Atlanta-based artist Kojo Griffin continues his meditation on human bestiality in the fourteen mixed-media paintings and works on paper in his first solo show in Boston, where he grew up. Here the boldly colored backgrounds and mystical calligraphy surrounding his menagerie of animal-headed people and personified rag dolls in the works seen at the 2000 Whitney Biennial were replaced with muted color fields lightly penciled with patterns suggestive of DNA helices and chemical or mechanical diagrams. As before,though, apparently innocent anthropomorphic teddy bears, donkeys, elephants, and button-faced cloth dolls with human bodies portray the darker side of human interactions, casually performing political executions, making time bombs, shredding documents, and engaging in illicit eroticism. Unlike Art Spiegelman’s Maus, in which oppressed and oppressor are signified by specific animal species (Jews are mice, Nazis cats), Griffin’s art relies on ambiguity; only the suggested narrative situation determines who is villain or victim.
Just as Griffin’s imagery combines animal and man, his large panels merge pattern painting, drawing, and collage. The hybrid figures, initially drawn in charcoal on paper, are cut out, arranged, and pasted onto a quiltlike abstract ground, shaded and painted in oil; each character is rendered in a single identifying color, and the reduced monochromatic effect evokes a child’s Color-Form set. In Untitled (Man with Explosive Device, Man with Box), 2002, a purple man with a panda’s head sits at a table adjusting the timer on a bomb, while a horse-headed orange accomplice prepares a box for it. The largest and most ambitious panel painting, Untitled (Man with Gun, Man on Ground, Men with Blindfold), 2000, takes as its points of departure Goya’s Third of May, 1808, 1814, and Manet’s The Execution of Emperor Maximilian, 1867, to portray the execution of three animal-headed men. In Griffin’s version, however, the firing squad is reduced to a single red teddy-bear man wearing a generic soldier’s uniform; he aims his rifle at two bound and blindfolded “civilians”—a green donkey man and yellow lion man—while a third victim lies dead on the pale blue ground beside them under a gray sky dappled with clouds, Rectangular patches of color punctuate the surface like Band-Aids. Helplessness in the face of murderous arrogance is deftly expressed in the troubled expressions of the victims’ eyebrows and the tilt of their heads as they ready themselves for death.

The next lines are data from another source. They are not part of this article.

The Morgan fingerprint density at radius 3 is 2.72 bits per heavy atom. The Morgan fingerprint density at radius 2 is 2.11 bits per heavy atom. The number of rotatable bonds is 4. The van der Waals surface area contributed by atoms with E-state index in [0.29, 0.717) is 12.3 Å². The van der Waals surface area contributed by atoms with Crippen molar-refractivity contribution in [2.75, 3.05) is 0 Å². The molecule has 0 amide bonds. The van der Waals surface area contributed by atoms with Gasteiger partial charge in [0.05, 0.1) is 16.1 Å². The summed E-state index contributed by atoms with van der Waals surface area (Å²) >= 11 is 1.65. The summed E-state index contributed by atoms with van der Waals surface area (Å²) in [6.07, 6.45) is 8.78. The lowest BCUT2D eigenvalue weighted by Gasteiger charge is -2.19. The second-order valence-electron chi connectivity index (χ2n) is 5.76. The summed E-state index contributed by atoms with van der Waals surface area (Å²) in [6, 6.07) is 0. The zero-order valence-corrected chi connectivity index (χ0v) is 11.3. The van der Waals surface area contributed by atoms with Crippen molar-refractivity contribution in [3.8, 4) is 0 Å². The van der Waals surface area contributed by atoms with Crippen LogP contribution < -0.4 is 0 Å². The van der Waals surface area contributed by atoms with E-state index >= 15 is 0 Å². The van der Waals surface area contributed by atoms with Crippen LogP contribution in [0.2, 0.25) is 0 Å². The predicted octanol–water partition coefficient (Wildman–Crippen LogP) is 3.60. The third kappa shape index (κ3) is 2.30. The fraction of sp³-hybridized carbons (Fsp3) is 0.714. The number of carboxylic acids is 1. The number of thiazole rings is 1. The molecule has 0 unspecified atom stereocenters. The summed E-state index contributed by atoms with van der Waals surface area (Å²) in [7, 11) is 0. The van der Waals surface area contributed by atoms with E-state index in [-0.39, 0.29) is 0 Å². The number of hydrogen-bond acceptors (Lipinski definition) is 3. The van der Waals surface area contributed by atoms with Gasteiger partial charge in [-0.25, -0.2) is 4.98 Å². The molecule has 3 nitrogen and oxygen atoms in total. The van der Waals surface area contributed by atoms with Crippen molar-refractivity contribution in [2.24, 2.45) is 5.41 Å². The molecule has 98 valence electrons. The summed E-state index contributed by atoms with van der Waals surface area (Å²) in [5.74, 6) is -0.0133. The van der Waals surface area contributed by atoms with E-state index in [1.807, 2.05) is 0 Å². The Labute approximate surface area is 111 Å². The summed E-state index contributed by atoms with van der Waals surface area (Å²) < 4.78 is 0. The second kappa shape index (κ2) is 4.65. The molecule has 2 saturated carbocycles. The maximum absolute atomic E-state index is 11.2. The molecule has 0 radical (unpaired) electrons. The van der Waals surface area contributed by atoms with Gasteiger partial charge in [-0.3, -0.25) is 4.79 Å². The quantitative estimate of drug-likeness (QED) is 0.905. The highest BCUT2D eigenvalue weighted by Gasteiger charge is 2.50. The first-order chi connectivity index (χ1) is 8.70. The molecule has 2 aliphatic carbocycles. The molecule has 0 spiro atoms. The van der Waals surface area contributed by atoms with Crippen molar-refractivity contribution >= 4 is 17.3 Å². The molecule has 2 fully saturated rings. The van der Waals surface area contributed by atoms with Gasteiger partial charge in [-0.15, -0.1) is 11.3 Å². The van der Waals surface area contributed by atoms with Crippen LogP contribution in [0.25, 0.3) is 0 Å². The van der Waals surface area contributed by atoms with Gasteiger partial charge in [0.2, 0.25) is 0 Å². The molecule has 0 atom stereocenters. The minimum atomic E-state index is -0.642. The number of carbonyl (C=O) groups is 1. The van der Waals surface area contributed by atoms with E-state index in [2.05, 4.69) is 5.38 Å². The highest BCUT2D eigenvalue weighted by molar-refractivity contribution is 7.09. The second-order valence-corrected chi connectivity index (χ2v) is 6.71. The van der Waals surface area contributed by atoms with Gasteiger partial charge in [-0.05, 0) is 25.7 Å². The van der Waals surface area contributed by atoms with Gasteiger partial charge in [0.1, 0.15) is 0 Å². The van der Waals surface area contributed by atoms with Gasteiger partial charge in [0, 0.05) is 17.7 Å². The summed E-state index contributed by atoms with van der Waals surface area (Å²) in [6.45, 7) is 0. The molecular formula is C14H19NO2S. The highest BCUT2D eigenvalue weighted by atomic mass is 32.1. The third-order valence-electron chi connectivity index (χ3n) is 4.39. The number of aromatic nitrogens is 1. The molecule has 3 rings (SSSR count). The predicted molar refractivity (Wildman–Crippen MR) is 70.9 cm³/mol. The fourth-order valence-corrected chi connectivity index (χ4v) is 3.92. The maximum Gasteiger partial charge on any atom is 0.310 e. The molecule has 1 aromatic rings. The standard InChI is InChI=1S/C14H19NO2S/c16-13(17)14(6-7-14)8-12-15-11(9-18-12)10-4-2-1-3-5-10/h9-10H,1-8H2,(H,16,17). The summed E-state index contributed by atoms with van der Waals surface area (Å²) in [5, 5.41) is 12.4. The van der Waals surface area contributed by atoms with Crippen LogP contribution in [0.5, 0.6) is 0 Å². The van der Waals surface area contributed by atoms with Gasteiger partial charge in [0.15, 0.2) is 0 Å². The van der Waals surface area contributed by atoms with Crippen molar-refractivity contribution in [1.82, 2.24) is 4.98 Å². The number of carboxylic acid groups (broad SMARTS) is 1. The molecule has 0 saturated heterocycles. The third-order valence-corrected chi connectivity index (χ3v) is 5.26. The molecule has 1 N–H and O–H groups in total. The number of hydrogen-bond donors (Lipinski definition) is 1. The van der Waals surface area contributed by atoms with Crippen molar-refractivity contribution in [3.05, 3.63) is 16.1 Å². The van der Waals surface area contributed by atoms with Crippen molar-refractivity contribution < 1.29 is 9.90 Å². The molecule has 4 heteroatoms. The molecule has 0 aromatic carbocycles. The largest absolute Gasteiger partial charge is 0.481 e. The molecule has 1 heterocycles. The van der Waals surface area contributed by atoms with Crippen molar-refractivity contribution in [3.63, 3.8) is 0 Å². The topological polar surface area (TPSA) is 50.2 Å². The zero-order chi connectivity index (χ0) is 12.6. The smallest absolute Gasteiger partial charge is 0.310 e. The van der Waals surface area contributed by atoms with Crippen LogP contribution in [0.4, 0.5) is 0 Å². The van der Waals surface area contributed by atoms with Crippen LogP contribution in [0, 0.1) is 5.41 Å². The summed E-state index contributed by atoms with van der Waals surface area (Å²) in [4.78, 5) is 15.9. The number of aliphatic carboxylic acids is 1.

Griffin would do well to avoid the trite domestic subjects of works like Untitled (Child in Crib, Man Yawning), 2002, and overexposed media topics of works like Untitled (Priest with Child), 2002. He finds the right balance in his small black-and-white charcoal drawings, whose simplicity and spontaneity of line show the artist’s formal strength as a draftsman and storyteller. There is a lively sense of sardonic R. Crumb-like humor in works like Untitled (Whipping), 2002, showing a dog-headed woman in high heels and a leotard poised to whip a prone, nude cat man whose oversize testicles emphasize his pathetically kinky sexuality. In his best illustrated stories, Griffin neither softens the dreadful realities of existence nor hides the ever- lasting urge toward power and domination. His sharp parodies of cartoon anthropo- morphism and his characters’ apparent lack of remorse underscore the harshness of this savagery.
—Francine Koslow Miller